Microscopic Defects and Macroscopic Defects in Crystalline Materials

Classification of crystallographic defects (microscopic defects) is frequently made according to the geometry or dimensionality of the defect. Other macroscopic defects exist in all solid materials that are much larger than microscopic, these include pores, cracks, foreign inclusions, and other phases.

  • Microscopic Defects
    • Point Defects. Point defects have atomic dimensions, so that they occur only at or around a single lattice point. They are not extended in space in any dimension.
    • Line Defects. Line defects are generally many atoms in length. Line defects are called dislocations and occur in crystalline materials only. Dislocations are especially important in materials science, because they help determine the mechanical strength of materials.
    • Planar Defects. A planar defect is a discontinuity of the perfect crystal structure across a plane. Interfacial defects are boundaries that have two dimensions and normally separate regions of the materials that have different crystal structures and/or crystallographic orientations.
  • Macroscopic Defects
    • Three-dimensional macroscopic defects are called bulk defects. They generally occur on a much larger scale than the microscopic defects. These macroscopic defects generally are introduced into a material during refinement from its raw state or during fabrication processes. These include cracks, pores, foreign inclusions, and other phases. The working and forging of metals can cause cracks that act as stress concentrators and weaken the material. Any welding or joining defects may also be classified as bulk defects.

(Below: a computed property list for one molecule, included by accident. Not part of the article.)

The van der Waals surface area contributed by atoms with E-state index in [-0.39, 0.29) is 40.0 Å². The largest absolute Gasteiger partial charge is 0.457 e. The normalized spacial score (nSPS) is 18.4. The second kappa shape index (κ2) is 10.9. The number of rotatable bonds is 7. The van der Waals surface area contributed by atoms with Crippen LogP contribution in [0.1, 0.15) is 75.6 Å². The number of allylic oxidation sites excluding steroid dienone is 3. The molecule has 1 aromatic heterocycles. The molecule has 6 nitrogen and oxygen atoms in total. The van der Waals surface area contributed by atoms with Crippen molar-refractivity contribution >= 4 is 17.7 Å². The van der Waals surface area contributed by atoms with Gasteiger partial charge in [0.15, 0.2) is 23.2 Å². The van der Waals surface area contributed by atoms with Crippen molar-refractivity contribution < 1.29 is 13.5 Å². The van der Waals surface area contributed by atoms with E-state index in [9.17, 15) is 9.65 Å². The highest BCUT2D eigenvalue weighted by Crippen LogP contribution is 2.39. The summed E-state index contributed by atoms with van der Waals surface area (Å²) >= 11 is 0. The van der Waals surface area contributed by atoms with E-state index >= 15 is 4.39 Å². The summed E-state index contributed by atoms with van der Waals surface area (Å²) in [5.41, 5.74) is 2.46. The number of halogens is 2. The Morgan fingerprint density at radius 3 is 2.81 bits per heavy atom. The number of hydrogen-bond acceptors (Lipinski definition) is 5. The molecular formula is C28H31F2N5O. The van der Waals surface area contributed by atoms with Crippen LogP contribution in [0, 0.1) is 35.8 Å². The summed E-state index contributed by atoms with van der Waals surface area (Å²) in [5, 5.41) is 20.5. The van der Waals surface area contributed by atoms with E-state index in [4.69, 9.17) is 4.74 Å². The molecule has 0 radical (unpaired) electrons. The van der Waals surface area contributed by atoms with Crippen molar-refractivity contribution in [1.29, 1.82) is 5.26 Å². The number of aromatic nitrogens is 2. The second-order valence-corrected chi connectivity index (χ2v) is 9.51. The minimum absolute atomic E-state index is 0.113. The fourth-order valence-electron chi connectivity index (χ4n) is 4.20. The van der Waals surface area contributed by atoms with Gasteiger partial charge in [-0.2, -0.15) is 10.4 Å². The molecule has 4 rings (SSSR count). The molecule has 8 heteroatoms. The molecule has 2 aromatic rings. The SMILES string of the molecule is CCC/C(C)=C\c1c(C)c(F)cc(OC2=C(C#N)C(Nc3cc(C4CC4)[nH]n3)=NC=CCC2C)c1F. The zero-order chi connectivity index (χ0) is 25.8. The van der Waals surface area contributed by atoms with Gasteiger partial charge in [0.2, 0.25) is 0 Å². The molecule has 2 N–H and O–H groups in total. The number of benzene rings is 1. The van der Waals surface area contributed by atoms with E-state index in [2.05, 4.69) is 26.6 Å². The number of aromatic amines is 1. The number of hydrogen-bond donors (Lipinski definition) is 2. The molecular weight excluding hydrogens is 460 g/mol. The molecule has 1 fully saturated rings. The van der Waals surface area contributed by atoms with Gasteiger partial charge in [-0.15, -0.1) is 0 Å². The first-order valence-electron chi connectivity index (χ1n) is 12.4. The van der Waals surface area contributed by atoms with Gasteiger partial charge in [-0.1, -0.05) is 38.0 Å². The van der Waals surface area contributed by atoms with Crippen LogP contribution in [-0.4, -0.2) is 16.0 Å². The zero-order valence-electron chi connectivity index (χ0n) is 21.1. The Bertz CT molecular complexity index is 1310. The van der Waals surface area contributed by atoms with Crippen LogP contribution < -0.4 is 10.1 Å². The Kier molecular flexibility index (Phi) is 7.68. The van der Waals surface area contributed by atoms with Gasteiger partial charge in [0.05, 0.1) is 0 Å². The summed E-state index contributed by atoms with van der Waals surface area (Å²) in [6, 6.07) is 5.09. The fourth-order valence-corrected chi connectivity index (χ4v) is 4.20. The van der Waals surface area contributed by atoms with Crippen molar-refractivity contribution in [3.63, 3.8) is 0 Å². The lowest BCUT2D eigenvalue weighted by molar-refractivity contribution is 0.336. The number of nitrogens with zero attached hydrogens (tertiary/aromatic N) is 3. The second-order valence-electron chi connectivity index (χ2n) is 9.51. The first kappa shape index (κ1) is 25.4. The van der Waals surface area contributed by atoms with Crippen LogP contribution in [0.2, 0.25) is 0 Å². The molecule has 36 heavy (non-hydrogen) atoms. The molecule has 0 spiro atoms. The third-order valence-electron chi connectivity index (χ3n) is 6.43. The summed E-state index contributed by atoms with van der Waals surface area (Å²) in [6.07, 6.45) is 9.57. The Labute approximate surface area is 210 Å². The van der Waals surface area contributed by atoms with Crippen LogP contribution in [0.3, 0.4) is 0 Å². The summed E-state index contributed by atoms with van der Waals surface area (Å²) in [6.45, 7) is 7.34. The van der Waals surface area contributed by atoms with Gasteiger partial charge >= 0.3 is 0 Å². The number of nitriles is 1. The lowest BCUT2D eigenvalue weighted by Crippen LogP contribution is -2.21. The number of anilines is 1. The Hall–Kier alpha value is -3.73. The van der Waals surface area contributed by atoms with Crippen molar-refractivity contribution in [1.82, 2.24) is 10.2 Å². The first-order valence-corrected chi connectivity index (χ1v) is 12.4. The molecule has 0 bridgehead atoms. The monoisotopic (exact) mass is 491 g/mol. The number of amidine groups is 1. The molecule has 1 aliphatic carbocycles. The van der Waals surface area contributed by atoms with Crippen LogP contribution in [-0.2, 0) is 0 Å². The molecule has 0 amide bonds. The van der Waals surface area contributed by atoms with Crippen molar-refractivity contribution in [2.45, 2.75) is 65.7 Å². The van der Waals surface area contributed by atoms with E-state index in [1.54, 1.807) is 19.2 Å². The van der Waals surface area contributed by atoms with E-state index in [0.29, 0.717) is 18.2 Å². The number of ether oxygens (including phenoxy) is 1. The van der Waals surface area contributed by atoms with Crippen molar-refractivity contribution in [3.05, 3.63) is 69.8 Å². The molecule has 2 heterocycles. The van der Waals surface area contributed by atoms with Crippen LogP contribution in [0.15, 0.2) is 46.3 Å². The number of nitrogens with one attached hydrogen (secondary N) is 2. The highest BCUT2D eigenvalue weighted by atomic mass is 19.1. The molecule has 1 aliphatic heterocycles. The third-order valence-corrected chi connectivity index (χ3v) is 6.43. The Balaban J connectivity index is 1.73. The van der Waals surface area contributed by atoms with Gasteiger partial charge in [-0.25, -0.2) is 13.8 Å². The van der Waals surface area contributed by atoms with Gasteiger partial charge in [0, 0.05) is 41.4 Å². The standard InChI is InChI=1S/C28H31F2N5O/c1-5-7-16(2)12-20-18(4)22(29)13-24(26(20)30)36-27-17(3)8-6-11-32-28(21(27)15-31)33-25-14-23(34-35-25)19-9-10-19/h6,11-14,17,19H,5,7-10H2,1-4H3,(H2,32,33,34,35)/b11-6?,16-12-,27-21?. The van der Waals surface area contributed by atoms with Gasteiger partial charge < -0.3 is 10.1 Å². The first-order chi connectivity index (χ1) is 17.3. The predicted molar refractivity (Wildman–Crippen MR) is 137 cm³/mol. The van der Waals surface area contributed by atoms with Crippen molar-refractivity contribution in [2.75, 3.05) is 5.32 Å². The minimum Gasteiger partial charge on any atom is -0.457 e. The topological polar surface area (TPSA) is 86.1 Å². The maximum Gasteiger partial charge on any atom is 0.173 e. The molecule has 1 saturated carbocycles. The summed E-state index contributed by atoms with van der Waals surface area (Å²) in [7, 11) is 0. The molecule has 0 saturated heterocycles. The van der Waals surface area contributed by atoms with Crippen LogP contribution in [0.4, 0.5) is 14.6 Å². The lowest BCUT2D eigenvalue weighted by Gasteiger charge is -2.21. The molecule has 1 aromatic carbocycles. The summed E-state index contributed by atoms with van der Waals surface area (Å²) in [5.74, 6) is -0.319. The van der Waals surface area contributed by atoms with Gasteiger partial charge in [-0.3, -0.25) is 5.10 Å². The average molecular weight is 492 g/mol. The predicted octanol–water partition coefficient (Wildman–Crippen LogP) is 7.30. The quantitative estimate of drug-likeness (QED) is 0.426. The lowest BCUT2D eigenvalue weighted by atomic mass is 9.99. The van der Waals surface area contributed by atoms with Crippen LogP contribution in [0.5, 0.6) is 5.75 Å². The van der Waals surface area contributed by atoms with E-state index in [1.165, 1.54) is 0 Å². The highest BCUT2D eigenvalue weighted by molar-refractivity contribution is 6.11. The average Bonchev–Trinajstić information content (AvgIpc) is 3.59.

• Three-dimensional macroscopic or bulk defects, such as pores, cracks, or inclusions.
      • Voids — small regions where there are no atoms, and which can be thought of as clusters of vacancies.
      • Impurities can cluster together to form small regions of a different phase. These are often called precipitates.
References:
Materials Science:
  1. U.S. Department of Energy, Material Science. DOE Fundamentals Handbook, Volume 1 and 2. January 1993.
  2. U.S. Department of Energy, Material Science. DOE Fundamentals Handbook, Volume 2 and 2. January 1993.
  3. William D. Callister, David G. Rethwisch. Materials Science and Engineering: An Introduction 9th Edition, Wiley; 9 edition (December 4, 2013), ISBN-13: 978-1118324578.
  4. Eberhart, Mark (2003). Why Things Break: Understanding the World by the Way It Comes Apart. Harmony. ISBN 978-1-4000-4760-4.
  5. Gaskell, David R. (1995). Introduction to the Thermodynamics of Materials (4th ed.). Taylor and Francis Publishing. ISBN 978-1-56032-992-3.
  6. González-Viñas, W. & Mancini, H.L. (2004). An Introduction to Materials Science. Princeton University Press. ISBN 978-0-691-07097-1.
  7. Ashby, Michael; Hugh Shercliff; David Cebon (2007). Materials: engineering, science, processing and design (1st ed.). Butterworth-Heinemann. ISBN 978-0-7506-8391-3.
  8. J. R. Lamarsh, A. J. Baratta, Introduction to Nuclear Engineering, 3d ed., Prentice-Hall, 2001, ISBN: 0-201-82498-1.

See above:

Crystallographic Defects